Bettman given extension

Between the Coyotes debacle in Glendale and the backlash from ruling to not punish Zdeno Chara for...

Between the Coyotes debacle in Glendale and the backlash from ruling to not punish Zdeno Chara for his hit on Max Pacioretty, it's been a trying week for NHL commissioner Gary Bettman. (SHAUN BEST/Reuters file photo)

TED WYMAN, QMI Agency

, Last Updated: 12:52 AM ET

Of all weeks for news of Gary Bettman signing a five-year contract extension as NHL commissioner to leak out, it had to come in the middle of one of his worst in the league’s big chair.

Bettman has been taking hits from all sides this week, a beating that has left him looking harried and defeated and at times on the verge of a loss of composure.

He lashed out at the Goldwater Institute early in the week over the taxpayer watchdog’s opposition to the house of cards the league has been propping up in the desert. He essentially showed his middle finger to a major league sponsor after it expressed serious concerns about the growing number of violent incidents in the league.

Pretty weak

He rightly supported his league’s decision to not suspend Zdeno Chara for a hit on Montreal’s Max Pacioretty — which caused a very serious injury — but still has faced immense criticism from people around the league as well as politicians and financial backers. Even the police are investigating the Chara hit, which makes the NHL’s decision not to issue a suspension look pretty weak.

While I don’t believe Chara intentionally tried to injure Pacioretty, the situation could not have been more ill-timed for the NHL, coming in a week when the hockey world was already abuzz with talk about Sidney Crosby’s lingering concussion, recent bench-clearing brawls and the dangers of both fighting and hits to the head.

Whether Chara’s hit was suspension-worthy is certainly debatable, given the severity of the injury, and because of the optics alone, the NHL could have saved itself a lot of trouble by doling out even a minimal suspension or fine.

But it didn’t and now the furor is growing and it’s got some people wondering about the quality of the NHL’s leadership.

Bettman looked at times angry, defiant and even petulant when talking about the stalled sale of the Phoenix Coyotes to Matthew Hulsizer this week — more like a kid not getting his own way than the commissioner of a major sports league.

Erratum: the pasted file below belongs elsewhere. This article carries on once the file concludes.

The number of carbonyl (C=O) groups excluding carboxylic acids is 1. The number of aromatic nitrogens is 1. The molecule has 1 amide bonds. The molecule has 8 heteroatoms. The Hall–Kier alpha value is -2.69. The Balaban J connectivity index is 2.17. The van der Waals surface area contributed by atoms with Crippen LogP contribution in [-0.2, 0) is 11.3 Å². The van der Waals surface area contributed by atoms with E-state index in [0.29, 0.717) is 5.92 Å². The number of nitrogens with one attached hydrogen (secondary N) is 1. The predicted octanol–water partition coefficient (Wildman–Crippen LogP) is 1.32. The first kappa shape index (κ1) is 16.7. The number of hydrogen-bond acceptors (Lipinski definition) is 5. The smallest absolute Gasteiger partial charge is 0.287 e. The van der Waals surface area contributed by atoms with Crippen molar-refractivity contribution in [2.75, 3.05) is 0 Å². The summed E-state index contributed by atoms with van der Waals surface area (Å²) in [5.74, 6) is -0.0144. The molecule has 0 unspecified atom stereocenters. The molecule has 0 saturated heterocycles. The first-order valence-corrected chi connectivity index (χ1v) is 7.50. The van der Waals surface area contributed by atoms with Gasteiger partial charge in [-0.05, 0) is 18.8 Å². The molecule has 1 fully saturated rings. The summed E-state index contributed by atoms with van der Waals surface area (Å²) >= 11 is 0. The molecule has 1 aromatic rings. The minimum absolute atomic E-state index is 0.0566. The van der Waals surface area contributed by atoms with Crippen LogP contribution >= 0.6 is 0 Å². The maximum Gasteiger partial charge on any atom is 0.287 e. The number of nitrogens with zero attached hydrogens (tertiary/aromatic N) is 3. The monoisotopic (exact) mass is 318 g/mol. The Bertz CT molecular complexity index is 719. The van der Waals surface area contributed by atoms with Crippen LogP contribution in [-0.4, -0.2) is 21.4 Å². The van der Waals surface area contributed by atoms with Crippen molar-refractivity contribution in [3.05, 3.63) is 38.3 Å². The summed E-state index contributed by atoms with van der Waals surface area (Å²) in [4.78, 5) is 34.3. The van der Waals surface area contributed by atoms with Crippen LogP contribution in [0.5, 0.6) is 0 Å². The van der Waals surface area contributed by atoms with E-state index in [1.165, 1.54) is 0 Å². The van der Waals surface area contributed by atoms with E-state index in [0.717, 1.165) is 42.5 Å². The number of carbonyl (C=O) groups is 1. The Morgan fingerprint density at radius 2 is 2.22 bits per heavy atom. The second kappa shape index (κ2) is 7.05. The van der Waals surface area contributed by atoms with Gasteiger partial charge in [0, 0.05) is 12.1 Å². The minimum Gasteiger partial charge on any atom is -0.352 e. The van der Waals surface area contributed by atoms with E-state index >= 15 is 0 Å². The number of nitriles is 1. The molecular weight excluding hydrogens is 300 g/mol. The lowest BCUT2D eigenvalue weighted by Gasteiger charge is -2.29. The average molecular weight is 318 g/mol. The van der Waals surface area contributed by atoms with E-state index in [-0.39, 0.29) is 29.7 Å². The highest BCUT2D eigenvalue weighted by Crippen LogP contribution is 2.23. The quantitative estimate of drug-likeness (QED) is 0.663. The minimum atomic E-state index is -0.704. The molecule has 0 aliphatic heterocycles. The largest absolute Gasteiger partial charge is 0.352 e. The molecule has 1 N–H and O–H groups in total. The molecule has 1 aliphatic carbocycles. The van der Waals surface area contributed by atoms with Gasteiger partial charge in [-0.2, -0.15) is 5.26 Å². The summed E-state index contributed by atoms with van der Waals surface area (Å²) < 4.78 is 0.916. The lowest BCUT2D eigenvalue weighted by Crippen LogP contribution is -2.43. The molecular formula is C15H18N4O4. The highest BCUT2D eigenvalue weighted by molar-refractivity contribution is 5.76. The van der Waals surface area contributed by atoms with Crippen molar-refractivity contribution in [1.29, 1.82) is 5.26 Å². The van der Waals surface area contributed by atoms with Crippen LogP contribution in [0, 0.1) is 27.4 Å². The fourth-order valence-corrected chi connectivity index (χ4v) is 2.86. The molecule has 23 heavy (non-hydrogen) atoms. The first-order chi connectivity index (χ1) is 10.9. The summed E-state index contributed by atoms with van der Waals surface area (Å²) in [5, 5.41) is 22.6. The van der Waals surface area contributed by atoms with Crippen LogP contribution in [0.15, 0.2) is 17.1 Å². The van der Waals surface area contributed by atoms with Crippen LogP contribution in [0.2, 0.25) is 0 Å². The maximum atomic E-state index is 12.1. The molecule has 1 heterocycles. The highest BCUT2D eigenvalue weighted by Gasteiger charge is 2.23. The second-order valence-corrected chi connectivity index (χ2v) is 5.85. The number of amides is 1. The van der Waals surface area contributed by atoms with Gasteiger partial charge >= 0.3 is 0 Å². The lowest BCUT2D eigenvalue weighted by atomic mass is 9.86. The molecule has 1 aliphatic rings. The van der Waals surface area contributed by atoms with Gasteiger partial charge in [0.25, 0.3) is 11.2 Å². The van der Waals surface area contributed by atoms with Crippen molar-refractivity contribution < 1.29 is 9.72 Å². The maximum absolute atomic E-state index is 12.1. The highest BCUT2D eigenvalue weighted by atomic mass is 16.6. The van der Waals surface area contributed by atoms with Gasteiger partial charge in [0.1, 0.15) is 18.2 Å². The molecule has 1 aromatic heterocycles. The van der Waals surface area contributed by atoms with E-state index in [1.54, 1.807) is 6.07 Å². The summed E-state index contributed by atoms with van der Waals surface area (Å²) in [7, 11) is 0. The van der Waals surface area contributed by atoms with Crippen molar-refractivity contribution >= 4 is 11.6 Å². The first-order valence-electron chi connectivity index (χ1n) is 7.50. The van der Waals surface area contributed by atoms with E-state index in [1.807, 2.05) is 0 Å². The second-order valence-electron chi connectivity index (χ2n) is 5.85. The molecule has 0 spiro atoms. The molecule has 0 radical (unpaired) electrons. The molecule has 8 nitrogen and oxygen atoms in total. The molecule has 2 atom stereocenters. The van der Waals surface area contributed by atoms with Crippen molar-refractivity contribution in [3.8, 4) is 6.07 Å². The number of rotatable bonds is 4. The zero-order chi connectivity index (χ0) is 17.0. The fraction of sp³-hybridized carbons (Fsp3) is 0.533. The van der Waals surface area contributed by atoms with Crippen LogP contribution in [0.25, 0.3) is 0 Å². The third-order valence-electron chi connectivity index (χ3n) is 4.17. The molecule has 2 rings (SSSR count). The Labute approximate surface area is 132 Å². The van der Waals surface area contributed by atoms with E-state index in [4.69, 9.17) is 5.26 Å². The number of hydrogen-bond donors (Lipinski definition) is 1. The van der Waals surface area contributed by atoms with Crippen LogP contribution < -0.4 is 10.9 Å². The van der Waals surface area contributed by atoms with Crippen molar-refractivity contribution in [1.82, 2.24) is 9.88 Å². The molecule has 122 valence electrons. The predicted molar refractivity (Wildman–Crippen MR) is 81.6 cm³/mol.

He bristled when asked about Air Canada’s threat to pull sponsorship, essentially telling a long-standing partner to take off.

It was not the kind of response people expected to hear from a leader. Then again, you wouldn’t expect a great leader to bend over backward repeatedly to save a hockey team in a market that barely knows it exists.

People who cover the game across the continent are writing regularly that NHL hockey is becoming an embarassment. One of the game’s greatest players — Mario Lemieux — is among the harshest critics.

Truth be told, the bad news has far outweighed the good this season, with the injury to the game’s brightest star and the Coyotes comedy casting the nastiest-looking black clouds.

All is not lost for the man with the shiny new $7.2 million per season contract, however. Bettman can start earning that hefty salary at NHL GM meetings next week. The pressure will be on for the league to start doing more about head shots, frivolous fighting and, intentional or not, incidents like the one involving Chara and Pacioretty.

He can also close his eyes to the desert mirage known as the Phoenix Coyotes and do the right thing by allowing the franchise to move back to its original home.


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